Polyester is the most commonly produced textile in the world. It is also petroleum-based. The textile industry is currently responsible for 1.2 billion tonnes of CO2 emissions each year.1 The first step to reduce the textile industry’s carbon footprint should be to shift away from using fibers made by highly extractive industries.
To significantly reduce the textile industry’s carbon emissions, we should support textiles made using cleaner energy, such as solar or wind, and use regenerative agriculture practices over a continued reliance on fossil fuels.
Divest & Define Energy Criteria
50% of energy consumed in the textile manufacturing process is due to inefficient machinery and the use of heat-intensive chemical treatments. Energy-efficient solutions would lower the textile industry’s energy consumption.
Clean Energy Sources
During the UN’s 2020 Climate Week, some major textile companies committed to global energy efficiency goals. If met, these goals are estimated to account for 40% reduction of greenhouse gas emissions in the next decade. This reduction will be driven by a shift from fossil fuel energy sources to renewable energy infrastructure like wind and solar.
In order to remove petrochemicals from our polyester-dominated textile world, we must diversify our material sourcing. Prioritizing regenerative, biodegradable fibers such as linen, hemp or wool, would allow us to turn away from monopolized processes and invest in local fiber systems.
Climate Positive Additives
Some bio-based textile applications can capture carbon and generate oxygen through photosynthetic or pollution filtering properties. Scientists and designers at Post Carbon Lab biohack textile treatments with photosynthetic bacterial pigments.
Invest in Local Carbon Cycles
It is critical to understand how textile production affects the local community and their ecosystems. We should prioritize local growers and producers, and consider energy use and practices, at every stage of the supply chain.
Climate Beneficial Fibers
Using natural fibers can reduce carbon from the atmosphere, especially when sourced locally to lower transportation emissions. Fibershed Marketplace is an entire database devoted to developing bioregional fiber economies. They have recommended certified natural fibers that help restore ecosystems through rotational grazing practices and composting.
Prioritizing the growth of fibers that restore soil also means nourishing below ground biodiversity and increasing soil carbon levels. This reduces the herbicides needed and fosters neutral fiber production.
Support Existing Approaches
Regenerative textile production is considered one of the leading climate solutions, and it must be acknowledged that these interconnected approaches are rooted in Indigenous stewardship. Indigenous practices have long conserved biodiversity and ecosystems. The conservation of native bast fibers such as dogbane, nettle and milkweed is an important precedent for current regenerative textile practices.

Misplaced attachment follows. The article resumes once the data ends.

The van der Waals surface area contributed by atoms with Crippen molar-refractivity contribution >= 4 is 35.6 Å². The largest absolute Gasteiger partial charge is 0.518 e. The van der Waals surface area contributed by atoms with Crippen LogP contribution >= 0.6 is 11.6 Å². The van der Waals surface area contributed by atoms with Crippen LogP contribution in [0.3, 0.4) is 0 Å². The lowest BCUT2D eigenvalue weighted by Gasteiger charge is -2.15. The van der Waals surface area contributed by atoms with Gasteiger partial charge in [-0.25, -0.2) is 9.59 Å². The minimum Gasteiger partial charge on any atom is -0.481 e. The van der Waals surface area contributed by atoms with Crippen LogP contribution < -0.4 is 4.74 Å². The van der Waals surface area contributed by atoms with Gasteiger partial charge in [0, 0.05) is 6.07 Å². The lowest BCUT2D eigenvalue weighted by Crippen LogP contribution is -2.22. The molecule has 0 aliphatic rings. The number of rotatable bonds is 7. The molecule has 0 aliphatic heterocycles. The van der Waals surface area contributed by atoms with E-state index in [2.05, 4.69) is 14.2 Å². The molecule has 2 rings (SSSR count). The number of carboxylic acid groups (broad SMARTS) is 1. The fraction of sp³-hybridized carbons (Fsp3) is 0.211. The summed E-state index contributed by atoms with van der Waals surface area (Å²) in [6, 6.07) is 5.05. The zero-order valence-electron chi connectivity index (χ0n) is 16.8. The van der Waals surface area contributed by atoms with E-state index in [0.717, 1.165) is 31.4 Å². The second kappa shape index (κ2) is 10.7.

“Plants are also integral to reweaving the connection between land and people. A place becomes a home when it sustains you, when it feeds you in body as well as spirit. To recreate a home, the plants must also return.” Robin Wall Kimmerer, Braiding Sweetgrass: Indigenous Wisdom, Scientific Knowledge and the Teachings of Plants
Key Product Considerations:
- Was the textile’s manufacturing powered by fossil fuels or clean energy?
- Was the energy source behind the textile’s production from clean energy sources?
- If it’s a bio-fabricated textile, how energy intensive was it’s production?
- Does the manufacturer participate in climate restoration initiatives such as regenerative agriculture?
- How energy intensive is the production of the textile?
These products are a few of many that promote climate friendly impacts.
Hemp + Organic Cotton, Hemp Traders
Hemp is notable for its ability to sequester carbon and restore soil. Without the use of pesticides or herbicides, organically grown hemp can restore 70% of the nutrients it consumes and sequester carbon back into the soil. Hemp traders was established in the 1990’s when it was still illegal to grow hemp. Their knowledge makes them experts and a greatly valued source of information.
Zoa, Modern Meadows
Zoa is the world’s first bio-leather brand. Collagen, the same protein used in animal leather, is created using DNA-sequence editing that forms a network of fibers. The fibrous sheet is then processed into a “hide” that can be tanned and fashioned into various products.
After Ancient Sunlight by Charlotte McCurdy
This algae-based, experimental fabric absorbs carbon in the atmosphere which is then released back into soil at the end of its lifetime.
Mylo™ by Bolt Threads
Mylo™ is a material made from mycelium, the underground root structure of mushrooms. Grown under carefully controlled conditions to produce a substrate that can be cured and tanned into a soft, supple material that looks and feels like leather.
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